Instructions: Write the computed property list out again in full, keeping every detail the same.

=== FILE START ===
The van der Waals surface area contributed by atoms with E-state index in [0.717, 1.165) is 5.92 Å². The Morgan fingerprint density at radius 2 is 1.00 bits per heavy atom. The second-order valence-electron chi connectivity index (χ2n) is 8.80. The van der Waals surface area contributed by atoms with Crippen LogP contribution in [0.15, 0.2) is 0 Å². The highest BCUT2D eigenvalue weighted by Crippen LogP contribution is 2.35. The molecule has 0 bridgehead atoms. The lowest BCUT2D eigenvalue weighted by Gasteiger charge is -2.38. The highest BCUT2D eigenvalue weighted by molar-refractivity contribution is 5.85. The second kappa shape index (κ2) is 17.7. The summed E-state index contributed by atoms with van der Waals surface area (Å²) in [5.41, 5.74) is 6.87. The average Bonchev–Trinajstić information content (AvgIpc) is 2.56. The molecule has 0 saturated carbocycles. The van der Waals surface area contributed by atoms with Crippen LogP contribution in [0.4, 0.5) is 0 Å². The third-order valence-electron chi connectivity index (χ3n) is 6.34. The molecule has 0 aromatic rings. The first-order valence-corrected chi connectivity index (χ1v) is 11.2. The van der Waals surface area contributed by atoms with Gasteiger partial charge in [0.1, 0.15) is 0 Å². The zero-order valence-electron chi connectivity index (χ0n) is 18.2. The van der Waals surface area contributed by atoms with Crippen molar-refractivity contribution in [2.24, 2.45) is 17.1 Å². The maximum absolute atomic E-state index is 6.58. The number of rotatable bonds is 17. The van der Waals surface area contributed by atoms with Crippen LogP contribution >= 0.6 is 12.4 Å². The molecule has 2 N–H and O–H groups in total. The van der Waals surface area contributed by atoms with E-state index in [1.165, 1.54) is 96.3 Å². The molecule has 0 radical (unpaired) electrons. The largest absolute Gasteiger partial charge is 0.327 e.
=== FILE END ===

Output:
The van der Waals surface area contributed by atoms with E-state index in [0.717, 1.165) is 5.92 Å². The Morgan fingerprint density at radius 2 is 1.00 bits per heavy atom. The second-order valence-electron chi connectivity index (χ2n) is 8.80. The van der Waals surface area contributed by atoms with Crippen LogP contribution in [0.15, 0.2) is 0 Å². The highest BCUT2D eigenvalue weighted by Crippen LogP contribution is 2.35. The molecule has 0 bridgehead atoms. The lowest BCUT2D eigenvalue weighted by Gasteiger charge is -2.38. The highest BCUT2D eigenvalue weighted by molar-refractivity contribution is 5.85. The second kappa shape index (κ2) is 17.7. The summed E-state index contributed by atoms with van der Waals surface area (Å²) in [5.41, 5.74) is 6.87. The average Bonchev–Trinajstić information content (AvgIpc) is 2.56. The molecule has 0 saturated carbocycles. The van der Waals surface area contributed by atoms with Crippen LogP contribution in [0.4, 0.5) is 0 Å². The third-order valence-electron chi connectivity index (χ3n) is 6.34. The molecule has 0 aromatic rings. The first-order valence-corrected chi connectivity index (χ1v) is 11.2. The van der Waals surface area contributed by atoms with Gasteiger partial charge in [0.1, 0.15) is 0 Å². The zero-order valence-electron chi connectivity index (χ0n) is 18.2. The van der Waals surface area contributed by atoms with Crippen molar-refractivity contribution in [2.24, 2.45) is 17.1 Å². The maximum absolute atomic E-state index is 6.58. The number of rotatable bonds is 17. The van der Waals surface area contributed by atoms with Crippen LogP contribution >= 0.6 is 12.4 Å². The molecule has 2 N–H and O–H groups in total. The van der Waals surface area contributed by atoms with E-state index in [1.165, 1.54) is 96.3 Å². The molecule has 0 radical (unpaired) electrons. The largest absolute Gasteiger partial charge is 0.327 e.